The Los Angeles City Council plans to wade into the contentious contract dispute between Time Warner Cable and CBS Corp., which has led to a four-week blackout of local CBS stations in more than 1 million homes in Los Angeles.
On Friday, the L.A. City Council's Rules, Elections and Intergovernmental Relations Committee sent a motion to all council members asking for the matter to be heard at the group's regular meeting on Tuesday. The council meeting begins at 10 a.m. in the John Ferraro Council Chambers at City Hall in downtown Los Angeles.
The proposed resolution asks the Federal Communications Commission to intervene in the dispute between the warring TV giants.
"More than 1 million Time Warner Cable subscribers in the Los Angeles area have lost access to KCBS-TV Channel 2 and such hit series as 'Under the Dome' as well as local news and sports, including Dodger games, on KCAL-TV Channel 9," the commission's draft resolution reads in part.
About 80% of the cable TV subscribers in L.A. are affected by the blackout, the resolution said. "Time Warner Cable provides service to more than a third of homes in the Los Angeles region," the proposal says.
[Updated: 1:53 p.m. Aug. 30: A spokesman for Time Warner Cable issued a statement: “We appreciate the City Council's interest in this dispute and the call for the FCC to intervene. Unfortunately, we see no evidence that the FCC will use its authority under the '92 [Cable] Act to protect consumers. We continue to actively negotiate with CBS, and plan to do so through the weekend, to try to reach a deal that's fair for our customers.”]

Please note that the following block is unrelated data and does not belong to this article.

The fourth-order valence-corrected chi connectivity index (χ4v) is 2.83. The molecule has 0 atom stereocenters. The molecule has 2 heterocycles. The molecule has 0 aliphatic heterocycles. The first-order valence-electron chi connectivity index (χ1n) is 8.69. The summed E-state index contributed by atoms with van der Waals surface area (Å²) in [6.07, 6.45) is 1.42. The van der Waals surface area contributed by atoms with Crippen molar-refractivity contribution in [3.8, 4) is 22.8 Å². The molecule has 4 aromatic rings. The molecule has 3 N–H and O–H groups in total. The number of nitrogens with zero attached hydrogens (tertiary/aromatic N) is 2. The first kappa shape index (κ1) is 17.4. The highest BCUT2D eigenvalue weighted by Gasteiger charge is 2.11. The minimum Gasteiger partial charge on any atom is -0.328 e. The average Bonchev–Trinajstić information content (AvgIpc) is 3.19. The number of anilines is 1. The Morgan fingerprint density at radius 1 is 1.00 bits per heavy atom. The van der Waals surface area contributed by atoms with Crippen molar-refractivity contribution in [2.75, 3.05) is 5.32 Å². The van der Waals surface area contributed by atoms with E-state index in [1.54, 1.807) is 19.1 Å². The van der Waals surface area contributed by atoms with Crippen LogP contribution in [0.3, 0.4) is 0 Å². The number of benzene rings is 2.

The Time Warner Cable blackout of local CBS stations has reached more than 3 million homes nationwide, including in New York and Dallas. The blackout began Aug. 2.
In Texas, Dallas Cowboys fans have missed three preseason contests that air on the local CBS station. In New York, Jets games have been blacked out.
The L.A. City Council resolution also addressed potential damage to the local economy.
"The blackout is coming at a bad time for local advertisers that are promoting back-to-school retail sales and end-of-the-model year car clearance sales," the City Council document said.
CBS declined to comment.
The two companies are arguing over how much Time Warner Cable must pay to retransmit local CBS broadcast signals and how to deal with the increasingly important digital rights for CBS' popular programming.
Analysts watching the prolonged dispute have said the college and professional football seasons are likely to provide the tipping point, with both television companies under increased pressure — from viewers, Congress and the FCC — to resolve their differences.
In addition, the new TV season begins the week of Sept. 23.
The New York City Council separately took up the matter earlier this month and took the opportunity to scold Time Warner Cable and CBS executives.
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